Digital History>eXplorations>Japanese American Internment>21 Asian American World War II Vets To Get Medal of Honor
Asian American World War II Vets To Get Medal of Honor
By Rudi Williams
American Force Press Service
from the Department of Defense:
May 19, 2000 -- Twenty-one Asian American World War II heroes
are scheduled to have their wartime Distinguished Service Crosses
upgraded to Medals of Honor during White House ceremonies on June
Seven of the 21 recipients are still living. They
are: Rudolph B. Davila of Vista, Calif.; Barney F. Hajiro of Waipahu,
Hawaii; Shizuya Hayashi of Pearl City, Hawaii; U.S. Sen. Daniel
Inouye of Honolulu, Hawaii; Yeiki Kobashigawa of Hawaii (city
not available); Yukio Okutsu of Hilo, Hawaii; and George T. Sakato
The Distinguished Service Cross was conferred
on 11 of the heroes posthumously. The remaining three have died
since the war.
President Clinton approved the Army's recommendations
for the upgrades on May 12. Nineteen of the 21 veterans were members
of the all-Japanese 100th Infantry Battalion or 442nd Regimental
Combat Team -- for their size, among the most highly decorated
units in U.S. military history.
The 100th, comprised mostly of Japanese American
National Guardsmen from Hawaii, was the first all-Japanese American
combat unit. While the 442nd was being formed in 1943, the 100th
Battalion was already fighting in Italy. The 100th merged into
the 442nd in 1944 and became the regiment's first battalion though
it retained its unit designation.
The upgrading of the medals stems from efforts
by Sen. Daniel Akaka of Hawaii, who authored the provision of
the 1996 Defense Authorization Act mandating a review of the service
records of Asian Pacific Americans who received the Distinguished
"The number of nominations made by the Army
and approved ... by the president underscores the reason I sought
this review: to dispel any doubt about discrimination in the process
of awarding the Medal of Honor," Akaka said in a press release.
He noted that the 100th and 442nd fought with
incredible courage and bravery in Italy and France, well befitting
the unit motto, "Go for Broke!" -- Hawaiian slang for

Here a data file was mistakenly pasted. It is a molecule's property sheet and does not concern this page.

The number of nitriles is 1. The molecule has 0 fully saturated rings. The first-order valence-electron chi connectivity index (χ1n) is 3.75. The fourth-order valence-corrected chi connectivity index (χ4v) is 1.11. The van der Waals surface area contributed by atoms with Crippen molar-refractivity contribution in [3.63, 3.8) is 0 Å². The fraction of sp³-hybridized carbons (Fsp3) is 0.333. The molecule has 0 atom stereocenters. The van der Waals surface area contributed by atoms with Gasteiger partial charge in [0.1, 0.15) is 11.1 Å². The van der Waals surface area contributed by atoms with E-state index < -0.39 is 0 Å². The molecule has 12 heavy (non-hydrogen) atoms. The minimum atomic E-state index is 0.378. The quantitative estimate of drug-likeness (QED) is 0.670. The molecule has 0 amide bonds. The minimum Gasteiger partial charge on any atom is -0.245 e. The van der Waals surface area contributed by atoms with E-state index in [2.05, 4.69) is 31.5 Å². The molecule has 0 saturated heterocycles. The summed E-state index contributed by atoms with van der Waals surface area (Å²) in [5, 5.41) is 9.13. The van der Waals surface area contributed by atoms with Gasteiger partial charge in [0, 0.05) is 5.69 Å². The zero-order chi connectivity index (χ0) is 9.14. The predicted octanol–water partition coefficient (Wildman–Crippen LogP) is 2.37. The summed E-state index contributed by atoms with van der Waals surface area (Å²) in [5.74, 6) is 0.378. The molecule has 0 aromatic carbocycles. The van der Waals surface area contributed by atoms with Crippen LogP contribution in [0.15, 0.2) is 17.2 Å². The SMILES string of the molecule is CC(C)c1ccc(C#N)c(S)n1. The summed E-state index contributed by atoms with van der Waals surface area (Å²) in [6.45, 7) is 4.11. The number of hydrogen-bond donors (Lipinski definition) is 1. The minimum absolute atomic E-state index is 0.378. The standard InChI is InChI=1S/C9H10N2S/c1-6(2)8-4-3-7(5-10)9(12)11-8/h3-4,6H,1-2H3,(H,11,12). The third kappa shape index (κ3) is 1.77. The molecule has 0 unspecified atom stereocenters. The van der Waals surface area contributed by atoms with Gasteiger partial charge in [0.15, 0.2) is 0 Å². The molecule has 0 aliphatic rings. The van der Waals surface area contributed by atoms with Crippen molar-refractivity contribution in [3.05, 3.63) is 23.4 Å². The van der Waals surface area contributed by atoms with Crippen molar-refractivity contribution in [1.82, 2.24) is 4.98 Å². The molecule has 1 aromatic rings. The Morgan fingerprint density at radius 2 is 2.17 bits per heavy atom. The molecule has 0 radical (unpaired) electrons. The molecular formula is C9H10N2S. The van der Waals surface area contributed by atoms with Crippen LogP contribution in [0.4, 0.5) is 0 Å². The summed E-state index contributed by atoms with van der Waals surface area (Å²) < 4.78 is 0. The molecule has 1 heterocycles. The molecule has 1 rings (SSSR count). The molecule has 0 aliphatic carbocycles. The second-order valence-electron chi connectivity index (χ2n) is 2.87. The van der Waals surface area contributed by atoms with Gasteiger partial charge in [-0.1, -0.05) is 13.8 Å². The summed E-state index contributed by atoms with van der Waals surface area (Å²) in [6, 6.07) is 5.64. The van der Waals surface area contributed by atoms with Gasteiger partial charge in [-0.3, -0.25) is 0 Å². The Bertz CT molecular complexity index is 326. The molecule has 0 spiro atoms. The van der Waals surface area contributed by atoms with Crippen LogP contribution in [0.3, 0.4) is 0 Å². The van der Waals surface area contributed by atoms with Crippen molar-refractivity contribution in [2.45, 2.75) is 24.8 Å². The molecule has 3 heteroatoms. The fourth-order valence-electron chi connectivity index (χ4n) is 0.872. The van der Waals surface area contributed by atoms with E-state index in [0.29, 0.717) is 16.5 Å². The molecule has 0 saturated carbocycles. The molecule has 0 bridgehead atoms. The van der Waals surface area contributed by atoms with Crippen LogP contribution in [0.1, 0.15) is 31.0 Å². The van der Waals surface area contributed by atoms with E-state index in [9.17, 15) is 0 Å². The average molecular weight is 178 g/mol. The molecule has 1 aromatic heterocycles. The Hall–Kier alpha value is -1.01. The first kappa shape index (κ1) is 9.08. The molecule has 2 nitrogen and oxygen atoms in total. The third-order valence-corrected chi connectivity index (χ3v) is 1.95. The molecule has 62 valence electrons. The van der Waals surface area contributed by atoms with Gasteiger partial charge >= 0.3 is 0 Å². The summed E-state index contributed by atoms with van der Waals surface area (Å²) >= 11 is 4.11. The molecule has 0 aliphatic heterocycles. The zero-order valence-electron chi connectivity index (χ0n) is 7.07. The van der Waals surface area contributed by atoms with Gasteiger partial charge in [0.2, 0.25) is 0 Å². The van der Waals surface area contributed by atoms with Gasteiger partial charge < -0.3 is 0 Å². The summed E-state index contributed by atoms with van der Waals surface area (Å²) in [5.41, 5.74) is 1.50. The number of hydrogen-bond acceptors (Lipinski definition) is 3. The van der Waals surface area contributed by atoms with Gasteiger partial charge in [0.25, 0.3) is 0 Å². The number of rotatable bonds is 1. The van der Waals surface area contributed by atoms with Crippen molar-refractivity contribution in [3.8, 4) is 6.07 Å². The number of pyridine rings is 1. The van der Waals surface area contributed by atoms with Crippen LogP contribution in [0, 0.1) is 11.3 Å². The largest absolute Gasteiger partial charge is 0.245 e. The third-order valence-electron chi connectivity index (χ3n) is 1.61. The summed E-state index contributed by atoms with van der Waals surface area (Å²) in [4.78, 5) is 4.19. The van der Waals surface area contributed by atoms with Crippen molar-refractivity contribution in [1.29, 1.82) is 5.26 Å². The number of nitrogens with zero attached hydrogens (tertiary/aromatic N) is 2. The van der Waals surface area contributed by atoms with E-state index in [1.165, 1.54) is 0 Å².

"shoot the works." Its members earned more than 18,000
individual decorations, including one wartime Medal of Honor,
53 Distinguished Service Crosses, 9,486 Purple Hearts and seven
Presidential Unit Citations, the nation's top award for combat
"Unfortunately, Asian Pacific Americans were
not accorded full consideration for the Medal of Honor at the
time of their service," said Akaka, who praised the Army
and Secretary of the Army Louis Caldera for a "tremendous
job conducting" the records review.
"A prevailing climate of racial prejudice
against Asian Pacific Americans during World War II precluded
this basic fairness, the most egregious example being the internment
of 120,000 Japanese Americans," Akaka said. "The bias,
discrimination and hysteria of that time unfortunately had an
impact on the decision to award the military's highest honor to
Asian and Pacific Islanders."
Many of the Japanese Americans who served in the
442nd volunteered from internment camps, where their families
had been relocated at the outbreak of war.
The 100th and 442nd fought in eight major campaigns
in Italy, France and Germany, including battles at Monte Cassino,
Anzio and Biffontaine.
The best-known of the 21 heroes is Inouye.
"I am deeply grateful to my nation for this
extraordinary award," he said in a brief statement after
learning he had been selected for the nation's highest award for
valor. "The making of a man involves many mentors. If I did
well, much of the credit should go to my parents, grandparents
and the gallant men of my platoon. This is their medal. I will
receive it on their behalf."
According to his Senate biography, Army Sgt. Inouye
"slogged through nearly three bloody months of the Rome-
Arno campaign with the U.S. Fifth Army and established himself
as an outstanding patrol leader with the 'Go-For- Broke Regiment.'"
Inouye's unit shifted from Italy to the Vosges
Mountains in France and "spent two of the bloodiest weeks
of the war rescuing 'The Lost Battalion,' the 1st Battalion, 141st
Infantry Regiment, of the Texas National Guard, which was surrounded
by German forces," according to his biography.